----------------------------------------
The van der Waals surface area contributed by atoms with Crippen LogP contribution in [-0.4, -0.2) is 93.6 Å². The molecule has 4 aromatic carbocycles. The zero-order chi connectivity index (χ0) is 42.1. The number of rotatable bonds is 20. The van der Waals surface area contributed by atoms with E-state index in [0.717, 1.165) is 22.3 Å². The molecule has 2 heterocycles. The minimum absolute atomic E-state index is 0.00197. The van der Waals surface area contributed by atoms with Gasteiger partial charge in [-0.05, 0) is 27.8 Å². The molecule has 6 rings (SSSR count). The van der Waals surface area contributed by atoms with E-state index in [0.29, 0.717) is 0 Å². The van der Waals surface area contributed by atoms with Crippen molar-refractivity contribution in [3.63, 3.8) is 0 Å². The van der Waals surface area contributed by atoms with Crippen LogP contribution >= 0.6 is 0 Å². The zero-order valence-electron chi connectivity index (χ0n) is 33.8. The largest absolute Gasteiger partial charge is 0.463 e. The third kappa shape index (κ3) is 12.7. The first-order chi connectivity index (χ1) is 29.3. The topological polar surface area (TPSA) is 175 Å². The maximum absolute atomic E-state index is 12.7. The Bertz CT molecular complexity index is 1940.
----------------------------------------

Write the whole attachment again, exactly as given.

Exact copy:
The van der Waals surface area contributed by atoms with Crippen LogP contribution in [-0.4, -0.2) is 93.6 Å². The molecule has 4 aromatic carbocycles. The zero-order chi connectivity index (χ0) is 42.1. The number of rotatable bonds is 20. The van der Waals surface area contributed by atoms with E-state index in [0.717, 1.165) is 22.3 Å². The molecule has 2 heterocycles. The minimum absolute atomic E-state index is 0.00197. The van der Waals surface area contributed by atoms with Gasteiger partial charge in [-0.05, 0) is 27.8 Å². The molecule has 6 rings (SSSR count). The van der Waals surface area contributed by atoms with E-state index in [0.29, 0.717) is 0 Å². The van der Waals surface area contributed by atoms with Crippen molar-refractivity contribution in [3.63, 3.8) is 0 Å². The van der Waals surface area contributed by atoms with Crippen LogP contribution >= 0.6 is 0 Å². The zero-order valence-electron chi connectivity index (χ0n) is 33.8. The largest absolute Gasteiger partial charge is 0.463 e. The third kappa shape index (κ3) is 12.7. The first-order chi connectivity index (χ1) is 29.3. The topological polar surface area (TPSA) is 175 Å². The maximum absolute atomic E-state index is 12.7. The Bertz CT molecular complexity index is 1940.